Sunday, April 15, 2012
Sermon for the Second Sunday of Easter (April 15, 2012)
“The Afterglow of Easter” (1 John 1:1-2:2)
It’s been one week since our annual celebration of the resurrection of our Lord. We are basking in the afterglow of Easter.
At home, the chocolate bunnies are a distant memory. The peeps have been devoured. The ham, or the lamb as the case may be, has been consumed.
In church, the somber Lenten hymns have given way to rousing Easter hymns. The Alleluias have been restored. Yet, even in the afterglow of Easter, you still may not feel like singing those hymns and Alleluias so loudly. For many of you, Monday came all too soon, and it was back to the grind. Back to work. Back to school. Back to all the problems that you may have been able to set aside for a while on Sunday. Back to the darkness which surrounds you. And then, there is the darkness within you that soon rears its ugly head again.
Jesus rose on Easter Sunday, but what difference does that make on Monday? What difference does it make the rest of the week … the rest of my life? I don’t see a lot of changes. I confessed my sin. I was absolved. But I find myself falling into the same old sins again and again. I often feel like Thomas, full of doubts and fears, skeptical, cynical. I’m going to have to see it to believe it.
The opening words of John’s first epistle encourage us and remind us of the truth of Easter and how it does make a difference in our life.
The resurrection of Jesus was a real resurrection. It was not a spiritual resurrection. It was not a metaphor for new life. This is what some of John’s opponents were claiming in his day. There are some who claim this today, even some who claim to be Christian teachers. But this is not an option for a Christian. St. Paul wrote in 1 Corinthians that “If Christ has not been raised, then our preaching is in vain and your faith is in vain” (1 Cor. 15:14). Pack it up. Go home. Might as well soothe your sorrows with the substance of your choice, because the life and ministry of Jesus must have been pointless, a cruel trick played by a con man.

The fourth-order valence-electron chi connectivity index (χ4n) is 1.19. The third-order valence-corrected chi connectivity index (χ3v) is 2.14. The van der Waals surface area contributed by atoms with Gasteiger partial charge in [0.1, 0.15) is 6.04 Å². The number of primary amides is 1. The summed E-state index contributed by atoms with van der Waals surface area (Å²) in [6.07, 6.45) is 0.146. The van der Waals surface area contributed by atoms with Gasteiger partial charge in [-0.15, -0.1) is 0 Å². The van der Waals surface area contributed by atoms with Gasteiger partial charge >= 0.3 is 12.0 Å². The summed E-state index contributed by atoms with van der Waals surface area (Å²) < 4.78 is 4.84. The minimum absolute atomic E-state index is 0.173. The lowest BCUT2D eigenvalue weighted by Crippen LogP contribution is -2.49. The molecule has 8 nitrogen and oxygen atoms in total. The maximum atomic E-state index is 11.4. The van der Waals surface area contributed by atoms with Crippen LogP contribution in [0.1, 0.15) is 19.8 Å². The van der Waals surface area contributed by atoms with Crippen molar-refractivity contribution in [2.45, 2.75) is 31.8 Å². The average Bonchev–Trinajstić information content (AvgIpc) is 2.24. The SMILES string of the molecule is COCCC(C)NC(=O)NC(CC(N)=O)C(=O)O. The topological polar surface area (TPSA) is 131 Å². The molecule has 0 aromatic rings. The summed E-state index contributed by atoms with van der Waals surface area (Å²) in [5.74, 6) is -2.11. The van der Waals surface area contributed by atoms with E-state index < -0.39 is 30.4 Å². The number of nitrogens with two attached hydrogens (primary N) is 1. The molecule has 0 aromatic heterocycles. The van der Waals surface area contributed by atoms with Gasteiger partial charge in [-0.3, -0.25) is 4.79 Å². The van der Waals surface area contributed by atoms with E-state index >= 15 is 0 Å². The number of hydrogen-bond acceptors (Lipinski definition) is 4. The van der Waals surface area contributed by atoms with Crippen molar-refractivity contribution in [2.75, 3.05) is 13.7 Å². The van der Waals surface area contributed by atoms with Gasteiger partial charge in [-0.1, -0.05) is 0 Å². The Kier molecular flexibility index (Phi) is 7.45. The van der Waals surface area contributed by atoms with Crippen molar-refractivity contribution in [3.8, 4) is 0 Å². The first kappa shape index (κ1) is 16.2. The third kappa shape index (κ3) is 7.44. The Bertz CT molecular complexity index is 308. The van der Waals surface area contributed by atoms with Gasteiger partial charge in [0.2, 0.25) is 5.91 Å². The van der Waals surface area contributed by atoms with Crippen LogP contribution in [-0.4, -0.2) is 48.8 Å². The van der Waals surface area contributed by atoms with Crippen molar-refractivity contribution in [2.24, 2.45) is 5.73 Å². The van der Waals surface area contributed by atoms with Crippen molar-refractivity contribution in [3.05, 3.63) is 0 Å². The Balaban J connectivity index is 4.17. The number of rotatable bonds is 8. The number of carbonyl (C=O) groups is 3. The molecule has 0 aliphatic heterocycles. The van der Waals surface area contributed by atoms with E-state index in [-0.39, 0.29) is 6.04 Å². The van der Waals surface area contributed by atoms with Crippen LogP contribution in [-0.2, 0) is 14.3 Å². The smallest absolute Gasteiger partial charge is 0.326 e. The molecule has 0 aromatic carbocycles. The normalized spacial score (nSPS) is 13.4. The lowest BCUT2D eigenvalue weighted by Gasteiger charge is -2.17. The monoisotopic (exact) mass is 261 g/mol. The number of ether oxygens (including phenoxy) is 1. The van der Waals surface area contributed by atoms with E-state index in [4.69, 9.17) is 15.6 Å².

Nor was the Easter event merely a resuscitation of one who had merely fainted or swooned and appeared dead. Jesus was really dead. And he really and truly came back to life. His heart started beating again. His lungs started breathing again. His blood started flowing again. And he showed himself alive to his followers. That’s why John could say, “That which was from the beginning, which we have heard, which we have seen with our eyes, which we looked upon and have touched with our hands, concerning the word of life – the life was made manifest, and we have seen it, and testify to it and proclaim to you the eternal life, which was with the Father and was made manifest to us.” John and the apostles were eyewitnesses, ear-witnesses, and hand-witnesses. They saw, heard, and touched the Risen Christ.
John calls him the “Word of Life.” More than that, he calls him “the eternal life.” Jesus is the living revelation of God’s love and life. The Word of Jesus – the message of his perfect life, death, and resurrection for the forgiveness of sins and victory over death and the devil – is what gives life and unites us in fellowship with God and with each other. John writes, “That which we have seen and heard we proclaim also to you, so that you too may have fellowship with us; and indeed our fellowship is with the Father and with his Son Jesus Christ” (1 John 1:3). The word there for “fellowship” is the word “koinonia” in the Greek, the word translated as “Life Together” in our synod’s threefold emphasis … “Witness, Mercy, Life Together.” “Koinonia” is not exactly easy to translate, but it refers to the very real, intimate bond we have with God and with one another by faith in Christ Jesus. Even though you and I were not eyewitness of the resurrection, we still share in this fellowship as we hear the message of Christ crucified and risen. Remember what Jesus said to Thomas, “Blessed are those who have not seen and yet have believed” (John 20:29). As if to punctuate that point, John follows up by saying, “These things are written that you may believe that Jesus is the Christ, the Son of God, and that by believing you may have life in his name” (John 20:31). And back in our text today, he says, “we are writing these things so that our joy may be complete.” It would give John and the apostles no greater joy – not to mention the angels in heaven (Luke 15:10) – that, although not everyone can be an eyewitness of the resurrection, everyone can be an ear-witness. Anyone can hear with their ears, repent of their sins, believe in Christ, share in his life … his eternal life, and be bound in “koinonia” with God and the Church through the message of the Risen Christ.